News & ToursAugust 7, 2008

Verdi: Driving Remains O'Hair's Bugaboo

BLOOMFIELD TOWNSHIP, Mich. -- Sean O'Hair, who would look very good on Capt. Paul Azinger's U.S. Ryder Cup team, was at or near the lead for much of his first round in Thursday's PGA Championship at Oakland Hills CC. He finished off a one-under-par 69 with a 25-foot putt for par on the lengthy and snug 18th hole, where he hopes to introduce himself to the fairway perhaps Friday.

"Could you tell me where your drive went there? We didn't see it," said Zach Johnson, posing as a reporter, pen and pad in hand, during a post-round scrum.

O'Hair looked up, then cracked up.

"Could you tell me how you won the Masters?" said O'Hair, whose tee ball in question veered well right. He exited the woods, then pitched on, later to remark, "one thing about this course for sure. When you get the ball on the greens, it's not over."

Indeed, O'Hair lofted a nice 4-iron on the previous hole, a 238-yard par 3, landing the ball on the upper shelf, about the only place on the entire surface that is receptive. But that left him a long, sliding, accelerating putt over a serious slope, and he wound up three-putting. It didn't seem fair. Then again, on No. 11, he drilled a putt up an incline from 35 feet and it disappeared for birdie.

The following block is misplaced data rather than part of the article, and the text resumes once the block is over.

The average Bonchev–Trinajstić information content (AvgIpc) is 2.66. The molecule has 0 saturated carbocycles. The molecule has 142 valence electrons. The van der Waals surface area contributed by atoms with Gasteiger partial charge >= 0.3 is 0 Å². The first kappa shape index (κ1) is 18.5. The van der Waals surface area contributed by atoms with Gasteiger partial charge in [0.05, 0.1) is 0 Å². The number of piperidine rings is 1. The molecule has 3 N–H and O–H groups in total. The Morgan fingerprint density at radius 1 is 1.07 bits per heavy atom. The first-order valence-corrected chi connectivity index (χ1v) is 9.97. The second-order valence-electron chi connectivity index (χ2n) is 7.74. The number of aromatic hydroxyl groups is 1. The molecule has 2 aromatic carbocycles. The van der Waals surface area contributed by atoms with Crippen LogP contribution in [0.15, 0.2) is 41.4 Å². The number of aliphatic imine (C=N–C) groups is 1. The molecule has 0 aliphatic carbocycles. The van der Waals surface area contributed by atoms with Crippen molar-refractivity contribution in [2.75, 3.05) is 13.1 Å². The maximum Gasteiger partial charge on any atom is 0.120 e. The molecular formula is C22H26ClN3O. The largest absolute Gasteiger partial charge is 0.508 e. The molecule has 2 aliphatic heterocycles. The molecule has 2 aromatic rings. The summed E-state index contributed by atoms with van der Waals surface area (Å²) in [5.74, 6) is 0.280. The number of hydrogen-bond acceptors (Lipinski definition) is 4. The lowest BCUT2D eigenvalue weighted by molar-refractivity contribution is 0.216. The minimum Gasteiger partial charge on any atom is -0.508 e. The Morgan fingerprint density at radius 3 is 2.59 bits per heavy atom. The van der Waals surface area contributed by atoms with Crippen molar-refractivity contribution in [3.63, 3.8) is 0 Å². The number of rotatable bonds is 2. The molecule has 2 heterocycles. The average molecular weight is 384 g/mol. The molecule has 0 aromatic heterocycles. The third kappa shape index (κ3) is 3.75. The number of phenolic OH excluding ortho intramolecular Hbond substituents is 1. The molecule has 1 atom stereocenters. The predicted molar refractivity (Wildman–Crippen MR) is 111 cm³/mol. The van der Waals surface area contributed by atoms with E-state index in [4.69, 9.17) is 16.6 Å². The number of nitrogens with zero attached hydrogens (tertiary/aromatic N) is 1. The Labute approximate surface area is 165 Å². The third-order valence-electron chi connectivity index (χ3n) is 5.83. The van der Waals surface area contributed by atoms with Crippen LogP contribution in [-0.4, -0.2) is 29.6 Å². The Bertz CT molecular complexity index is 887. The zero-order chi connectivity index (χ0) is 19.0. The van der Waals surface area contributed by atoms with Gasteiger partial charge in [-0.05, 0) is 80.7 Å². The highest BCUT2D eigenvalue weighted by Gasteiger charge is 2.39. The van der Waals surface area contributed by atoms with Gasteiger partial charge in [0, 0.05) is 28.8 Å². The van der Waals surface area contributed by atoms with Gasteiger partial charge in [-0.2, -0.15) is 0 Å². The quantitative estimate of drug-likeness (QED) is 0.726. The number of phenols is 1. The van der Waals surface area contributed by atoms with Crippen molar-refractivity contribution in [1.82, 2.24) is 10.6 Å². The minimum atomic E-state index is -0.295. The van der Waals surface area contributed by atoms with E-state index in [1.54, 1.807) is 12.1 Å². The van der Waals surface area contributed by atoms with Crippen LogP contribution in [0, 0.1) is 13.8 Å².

"I'm not really thinking about it until you ask," said O'Hair, referring to the Ryder Cup race. Since hiring Sean Foley, Stephen Ames' swing coach, O'Hair has progressed and feels confident. Foley has O'Hair pointing his left foot out slightly to facilitate smoother legwork and allow a stronger move through the ball. O'Hair is 14th in the Ryder Cup standings.

It's working and so is the rest of O'Hair's body after a car wreck just before the U.S. Open, from which he withdrew before starting. He wound up playing one round of golf in June while tending to sore ribs. Driving on slick roads near his home outside Philadelphia, O'Hair skidded into a power pole, totaling a shiny new Mustang he had owned for all of three days. "I wasn't going that fast," said O'Hair. "The pole just kind of jumped out there in front of me. Plus, it was a stick shift, and I'd never driven one before."

O'Hair sold the vehicle, or what was left of it.

--Bob Verdi

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